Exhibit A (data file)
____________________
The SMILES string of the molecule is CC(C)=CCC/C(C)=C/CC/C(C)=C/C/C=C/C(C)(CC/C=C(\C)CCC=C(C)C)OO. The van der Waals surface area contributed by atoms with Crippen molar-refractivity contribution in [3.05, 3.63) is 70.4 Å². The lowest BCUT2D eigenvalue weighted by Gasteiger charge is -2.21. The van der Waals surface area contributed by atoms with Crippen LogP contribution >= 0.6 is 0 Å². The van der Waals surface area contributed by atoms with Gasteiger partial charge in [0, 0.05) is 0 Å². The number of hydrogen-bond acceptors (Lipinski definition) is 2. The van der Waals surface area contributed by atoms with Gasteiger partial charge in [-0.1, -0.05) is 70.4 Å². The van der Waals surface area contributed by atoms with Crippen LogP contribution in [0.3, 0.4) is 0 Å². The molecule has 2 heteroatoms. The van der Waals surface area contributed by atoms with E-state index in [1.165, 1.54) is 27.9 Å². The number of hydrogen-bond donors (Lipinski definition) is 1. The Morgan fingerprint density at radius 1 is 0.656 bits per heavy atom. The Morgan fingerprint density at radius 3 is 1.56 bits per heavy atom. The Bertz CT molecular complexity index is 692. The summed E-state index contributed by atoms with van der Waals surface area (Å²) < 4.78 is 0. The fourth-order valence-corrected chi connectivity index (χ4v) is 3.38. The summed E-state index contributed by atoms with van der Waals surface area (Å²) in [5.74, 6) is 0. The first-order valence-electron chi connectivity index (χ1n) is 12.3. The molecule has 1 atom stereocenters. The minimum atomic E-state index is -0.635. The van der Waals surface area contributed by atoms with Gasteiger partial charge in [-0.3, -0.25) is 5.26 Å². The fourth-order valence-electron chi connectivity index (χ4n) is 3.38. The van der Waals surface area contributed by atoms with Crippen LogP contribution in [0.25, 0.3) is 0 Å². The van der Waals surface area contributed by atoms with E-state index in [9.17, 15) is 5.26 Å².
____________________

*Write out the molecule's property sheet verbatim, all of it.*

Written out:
The SMILES string of the molecule is CC(C)=CCC/C(C)=C/CC/C(C)=C/C/C=C/C(C)(CC/C=C(\C)CCC=C(C)C)OO. The van der Waals surface area contributed by atoms with Crippen molar-refractivity contribution in [3.05, 3.63) is 70.4 Å². The lowest BCUT2D eigenvalue weighted by Gasteiger charge is -2.21. The van der Waals surface area contributed by atoms with Crippen LogP contribution >= 0.6 is 0 Å². The van der Waals surface area contributed by atoms with Gasteiger partial charge in [0, 0.05) is 0 Å². The number of hydrogen-bond acceptors (Lipinski definition) is 2. The van der Waals surface area contributed by atoms with Gasteiger partial charge in [-0.1, -0.05) is 70.4 Å². The van der Waals surface area contributed by atoms with Crippen LogP contribution in [0.3, 0.4) is 0 Å². The molecule has 2 heteroatoms. The van der Waals surface area contributed by atoms with E-state index in [1.165, 1.54) is 27.9 Å². The number of hydrogen-bond donors (Lipinski definition) is 1. The Morgan fingerprint density at radius 1 is 0.656 bits per heavy atom. The Morgan fingerprint density at radius 3 is 1.56 bits per heavy atom. The Bertz CT molecular complexity index is 692. The summed E-state index contributed by atoms with van der Waals surface area (Å²) < 4.78 is 0. The fourth-order valence-corrected chi connectivity index (χ4v) is 3.38. The summed E-state index contributed by atoms with van der Waals surface area (Å²) in [5.74, 6) is 0. The first-order valence-electron chi connectivity index (χ1n) is 12.3. The molecule has 1 atom stereocenters. The minimum atomic E-state index is -0.635. The van der Waals surface area contributed by atoms with Gasteiger partial charge in [-0.3, -0.25) is 5.26 Å². The fourth-order valence-electron chi connectivity index (χ4n) is 3.38. The van der Waals surface area contributed by atoms with Crippen LogP contribution in [0.25, 0.3) is 0 Å². The van der Waals surface area contributed by atoms with E-state index in [9.17, 15) is 5.26 Å².